JAMESTOWN – The cost to replace two lime sludge filter presses is estimated at more than $1.6 million, according to Joseph Rowell, water superintendent for the city of Jamestown.
Two filter presses, which are 29 years old, used in the water-softening treatment process experienced major breakdowns earlier this summer. The filter presses remove water from the lime sludge used to soften the drinking water.
The city of Jamestown uses well water, which is relatively hard and needs to be softened. The lime — the main treatment component to soften the water — is added as a softening agent and helps pull the iron and manganese from the water to lower the calcium and total hardness of the water.
During the water softening treatment process, the water treatment plant ends up with a lot of lime sludge that gets sent to the lime press room to be removed. The press filters extract the water from the sludge itself and leave the particulate behind.
Typically the lime slurry is sent to the press room and is in holding tanks where it is separated and pumped into the presses.
Rowell told the Jamestown Public Works Committee Thursday, Aug. 25, that both presses are currently operating at about 70% efficiency and the possibility of them failing could happen at any time.
He said the other alternative for fixing the likely failure of the presses would be to rebuild the machinery at an estimated cost of more than $700,000.
“If we rebuild them, there is no guarantee that next year something couldn’t fail,” said Darrell Hournbuckle, senior project engineer at Interstate Engineering.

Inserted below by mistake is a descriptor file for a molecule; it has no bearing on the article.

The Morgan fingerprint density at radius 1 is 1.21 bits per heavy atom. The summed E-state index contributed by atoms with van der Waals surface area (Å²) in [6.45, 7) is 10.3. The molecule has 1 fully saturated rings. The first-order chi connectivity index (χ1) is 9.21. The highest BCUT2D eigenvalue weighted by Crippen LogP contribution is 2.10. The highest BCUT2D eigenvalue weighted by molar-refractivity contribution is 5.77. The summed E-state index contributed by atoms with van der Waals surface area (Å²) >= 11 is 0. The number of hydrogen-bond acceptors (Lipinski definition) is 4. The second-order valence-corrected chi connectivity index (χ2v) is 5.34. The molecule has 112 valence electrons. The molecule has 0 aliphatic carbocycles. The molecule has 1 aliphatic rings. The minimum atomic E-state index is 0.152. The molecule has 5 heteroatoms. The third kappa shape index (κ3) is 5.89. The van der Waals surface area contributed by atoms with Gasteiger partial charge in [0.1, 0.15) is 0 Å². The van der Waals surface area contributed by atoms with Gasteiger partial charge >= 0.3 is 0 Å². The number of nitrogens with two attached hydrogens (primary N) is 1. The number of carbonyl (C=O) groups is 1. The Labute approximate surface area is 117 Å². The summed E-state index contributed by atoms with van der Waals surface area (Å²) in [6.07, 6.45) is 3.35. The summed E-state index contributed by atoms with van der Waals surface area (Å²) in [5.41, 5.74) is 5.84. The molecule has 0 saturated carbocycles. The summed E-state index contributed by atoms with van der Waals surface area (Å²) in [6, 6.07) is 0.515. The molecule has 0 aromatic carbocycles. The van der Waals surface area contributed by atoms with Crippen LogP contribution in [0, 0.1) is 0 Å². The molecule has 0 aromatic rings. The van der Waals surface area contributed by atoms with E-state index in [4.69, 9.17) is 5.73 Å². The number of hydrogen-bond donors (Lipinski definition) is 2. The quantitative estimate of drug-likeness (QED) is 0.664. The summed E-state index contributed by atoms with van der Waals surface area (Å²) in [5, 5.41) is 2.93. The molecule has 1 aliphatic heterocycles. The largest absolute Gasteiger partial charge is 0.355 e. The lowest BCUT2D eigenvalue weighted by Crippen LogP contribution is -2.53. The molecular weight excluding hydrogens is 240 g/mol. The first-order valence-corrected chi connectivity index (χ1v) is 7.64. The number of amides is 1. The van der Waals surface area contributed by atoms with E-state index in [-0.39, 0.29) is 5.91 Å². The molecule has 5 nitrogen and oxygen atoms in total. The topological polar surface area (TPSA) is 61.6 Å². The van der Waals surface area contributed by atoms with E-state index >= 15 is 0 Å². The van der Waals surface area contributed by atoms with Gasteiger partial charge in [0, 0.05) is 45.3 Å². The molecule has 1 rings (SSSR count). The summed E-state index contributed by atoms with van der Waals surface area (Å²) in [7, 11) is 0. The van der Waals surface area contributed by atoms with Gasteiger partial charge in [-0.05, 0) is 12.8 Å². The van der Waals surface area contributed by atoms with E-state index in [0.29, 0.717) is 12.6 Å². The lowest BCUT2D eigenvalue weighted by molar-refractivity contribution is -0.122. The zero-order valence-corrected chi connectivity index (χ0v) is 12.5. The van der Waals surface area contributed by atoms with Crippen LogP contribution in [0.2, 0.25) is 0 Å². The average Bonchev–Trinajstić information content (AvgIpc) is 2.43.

Whether the Jamestown City Council chooses to rebuild or replace the presses, from the time of order to shipment, it will take 22 to 24 weeks, Rowell said.
“If the presses go down, we could be possibly waiting several months just to get the replacement parts,” he said.
The current presses at the water plant are overhead presses. Rowell recommended getting sidebar presses to replace the current ones.
“With a sidebar press there are fewer moving parts,” he said. “ … The newer (sidebar) press would be a little bit safer to maintain, easier to maintain and would have a lot less downtime as far as maintenance. Maintenance would be a lot quicker.”
Rowell said new sidebar presses will last about 30 to 35 years. He said the overhead press will last about 35 to 40 years.
He said the current presses have been maintained, but the biggest problem he is running into is that the parts needed to fix them are obsolete.
Councilman David Schloegel suggested replacing one press and repairing the other. He said if the replacement of both presses can be staggered, one of the presses could still operate if the other fails.
Rowell said since he learned about the failure of the presses, he has worked on trying to produce and get rid of as much waste as possible.
“The most crucial thing is if we do lose both presses, we have to divert 100% of our waste product down to our storage lagoons, which could inundate those after an extended period of time,” he said. “So in that time, I’ve taken a few measures to prepare moving some of that product from one cell to the next. I‘ve had to procure a few things and get those in place and set up a strategy of what we can put into place if those presses do fail.”
The Public Works Committee did not take any action.